With the start of the new year, Memphis Police Director Toney Armstrong began a reorganization of the department that changed the boundaries of the city’s nine police precincts, evening out the amount of territory and calls each area handles.
In addition to technology like license plate readers, Memphis Police have seen more recent changes including a realignment of police precinct boundaries that took effect in January.
(Daily News File Photo: Lance Murphey)
It was just the start of an ambitious plan that continues to unfold as Armstrong this week defended before the Memphis City Council budget committee what is the largest division budget in the city.
And the changes would continue over the next five years in the capital improvements projects or construction budget for the department.
What are known as CIP projects are funded differently than the city’s operating budget. The projects are funded with bond money that is paid back by the city over 20 to 30 years depending on the term of the bonds and with one-time state and federal funding as well.
In recent years, city government has limited each year’s total CIP spending across all divisions to around $65 million.
For the fiscal year that starts July 1, the administration’s blueprint for capital spending on police would be $315,000 on precinct renovations that include repaving parking lots and changing out furniture, fixtures and equipment.
Over the next five fiscal years, the capital spending by the city would total $68.6 million.
That includes an $8 million Firestone Station precinct in North Memphis, $8.8 million to build a new Mount Moriah Station, which is 33 years old and another $7.8 million to replace the 1980 part of the Raines Station precinct.
The dollar figures are over several fiscal years with the last parts of the projects completed in the 2018 fiscal year.
The biggest ticket item on the 11-item project list for the Memphis Police Department is a $14.7 million 911 facility.
Beyond the fiscal year that begins in less than two months, the other spending reflected in the multi-year plan is considered subject to change.
For instance, one of the 11 police projects in the published CIP budget is a new traffic precinct slated for fiscal year 2015 at $1.3 million.
Armstrong told Memphis City Council members Tuesday that the project has since been cancelled.
And Armstrong also made a pitch Tuesday to the council for an eventual move of police headquarters out of the Criminal Justice Center, a county government-owned building at 201 Poplar Ave.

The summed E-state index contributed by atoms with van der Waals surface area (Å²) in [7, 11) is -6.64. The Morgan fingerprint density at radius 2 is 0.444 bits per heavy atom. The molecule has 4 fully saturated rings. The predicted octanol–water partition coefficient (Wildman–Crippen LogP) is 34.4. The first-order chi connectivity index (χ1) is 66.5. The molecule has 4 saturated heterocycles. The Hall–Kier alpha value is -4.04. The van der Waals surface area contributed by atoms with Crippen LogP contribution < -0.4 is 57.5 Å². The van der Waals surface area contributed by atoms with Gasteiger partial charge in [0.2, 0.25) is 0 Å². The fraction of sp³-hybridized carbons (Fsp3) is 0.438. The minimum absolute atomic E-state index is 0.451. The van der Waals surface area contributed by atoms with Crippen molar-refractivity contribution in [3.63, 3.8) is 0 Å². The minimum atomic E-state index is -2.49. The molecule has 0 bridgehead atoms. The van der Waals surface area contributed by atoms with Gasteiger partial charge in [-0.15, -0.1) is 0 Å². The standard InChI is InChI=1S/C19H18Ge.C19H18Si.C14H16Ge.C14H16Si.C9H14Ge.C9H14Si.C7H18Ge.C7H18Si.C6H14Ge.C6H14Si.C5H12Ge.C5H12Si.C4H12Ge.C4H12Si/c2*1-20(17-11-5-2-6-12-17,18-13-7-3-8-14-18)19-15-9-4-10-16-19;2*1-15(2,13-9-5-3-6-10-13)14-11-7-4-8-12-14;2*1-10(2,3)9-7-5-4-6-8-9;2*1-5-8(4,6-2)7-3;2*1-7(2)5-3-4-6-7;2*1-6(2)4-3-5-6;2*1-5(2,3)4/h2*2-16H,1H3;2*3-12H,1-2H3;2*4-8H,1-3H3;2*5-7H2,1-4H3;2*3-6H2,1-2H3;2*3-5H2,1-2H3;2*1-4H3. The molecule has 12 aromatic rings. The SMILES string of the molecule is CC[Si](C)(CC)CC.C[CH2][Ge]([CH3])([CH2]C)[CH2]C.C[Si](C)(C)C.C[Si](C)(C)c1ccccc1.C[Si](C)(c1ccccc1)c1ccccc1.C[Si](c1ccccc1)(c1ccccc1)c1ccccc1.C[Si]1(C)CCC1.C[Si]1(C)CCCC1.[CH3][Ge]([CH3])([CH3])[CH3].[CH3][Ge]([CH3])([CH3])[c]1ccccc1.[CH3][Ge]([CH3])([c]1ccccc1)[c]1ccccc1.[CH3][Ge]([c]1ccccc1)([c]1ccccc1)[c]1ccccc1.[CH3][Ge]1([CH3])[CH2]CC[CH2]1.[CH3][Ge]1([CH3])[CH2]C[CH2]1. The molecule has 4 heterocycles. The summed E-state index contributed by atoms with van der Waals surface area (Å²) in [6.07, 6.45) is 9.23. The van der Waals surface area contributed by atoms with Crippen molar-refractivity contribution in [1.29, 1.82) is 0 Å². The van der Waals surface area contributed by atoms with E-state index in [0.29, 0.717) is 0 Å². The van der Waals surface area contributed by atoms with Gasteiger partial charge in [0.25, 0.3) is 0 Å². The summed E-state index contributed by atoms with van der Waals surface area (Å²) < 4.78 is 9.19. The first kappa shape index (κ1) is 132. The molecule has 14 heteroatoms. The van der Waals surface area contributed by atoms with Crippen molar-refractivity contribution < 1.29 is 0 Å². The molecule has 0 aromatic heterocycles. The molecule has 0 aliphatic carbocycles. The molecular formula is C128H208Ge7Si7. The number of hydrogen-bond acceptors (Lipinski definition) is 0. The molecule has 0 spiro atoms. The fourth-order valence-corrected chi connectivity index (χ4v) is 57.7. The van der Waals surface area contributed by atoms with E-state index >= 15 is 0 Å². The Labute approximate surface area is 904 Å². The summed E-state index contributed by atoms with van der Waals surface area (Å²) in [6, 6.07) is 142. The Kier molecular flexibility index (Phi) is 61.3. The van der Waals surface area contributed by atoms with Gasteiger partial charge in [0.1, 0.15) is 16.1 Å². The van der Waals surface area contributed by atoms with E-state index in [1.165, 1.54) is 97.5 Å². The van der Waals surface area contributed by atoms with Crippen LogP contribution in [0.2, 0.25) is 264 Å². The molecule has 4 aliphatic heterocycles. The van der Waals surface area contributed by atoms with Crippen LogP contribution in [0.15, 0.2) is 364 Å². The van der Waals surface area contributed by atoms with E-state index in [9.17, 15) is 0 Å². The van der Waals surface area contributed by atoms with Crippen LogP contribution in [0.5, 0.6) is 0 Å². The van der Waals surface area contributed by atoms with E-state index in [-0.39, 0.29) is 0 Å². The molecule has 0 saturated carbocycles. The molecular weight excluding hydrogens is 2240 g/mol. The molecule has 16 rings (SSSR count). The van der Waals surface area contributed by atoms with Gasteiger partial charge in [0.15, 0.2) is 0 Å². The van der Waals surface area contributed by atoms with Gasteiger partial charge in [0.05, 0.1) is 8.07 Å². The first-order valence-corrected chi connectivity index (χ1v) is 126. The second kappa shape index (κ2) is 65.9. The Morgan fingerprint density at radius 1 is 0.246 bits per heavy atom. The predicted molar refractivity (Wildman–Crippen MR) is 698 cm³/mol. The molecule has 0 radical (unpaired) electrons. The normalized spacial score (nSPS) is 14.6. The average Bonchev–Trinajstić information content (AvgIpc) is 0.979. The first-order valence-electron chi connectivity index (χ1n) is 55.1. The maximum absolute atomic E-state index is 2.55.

The city pays annual rent of $1.4 million to lease two floors in the building that is also home to the Shelby County Sheriff’s Department, Shelby County Jail, Shelby County District Attorney General’s office, county and state criminal courts, City Court, court clerks and the Public Defenders office.
“We just recently had to relocate a lot of our investigators at precincts because of crowding issues,” Armstrong said. “We’ve overstayed our welcome.”
He talked of moving back into the old 1910-era Memphis Police building on the northwest corner of Adams Avenue and North Second Street. The police department moved out of the building when the Criminal Justice Center opened in the late 1970s.
It has been unused but much discussed ever since.
Armstrong is the latest in a long line of police directors who have talked of moving back to the old police building since the mid-1980s.
And Memphis Mayor A C Wharton Jr. Wednesday became the latest mayor since Dick Hackett to talk of such a move as well.
So far, the move is not a dollar figure in the Capital Improvements budget and has some support on the council.
“It pains me to have to pay Shelby County government,” council member Bill Boyd said Tuesday of the lease payments.
Past examinations of a move back to Adams Avenue for the police department usually ended with cost estimates of what it would take to make the building operable again and as secure as a modern police facility would need to be.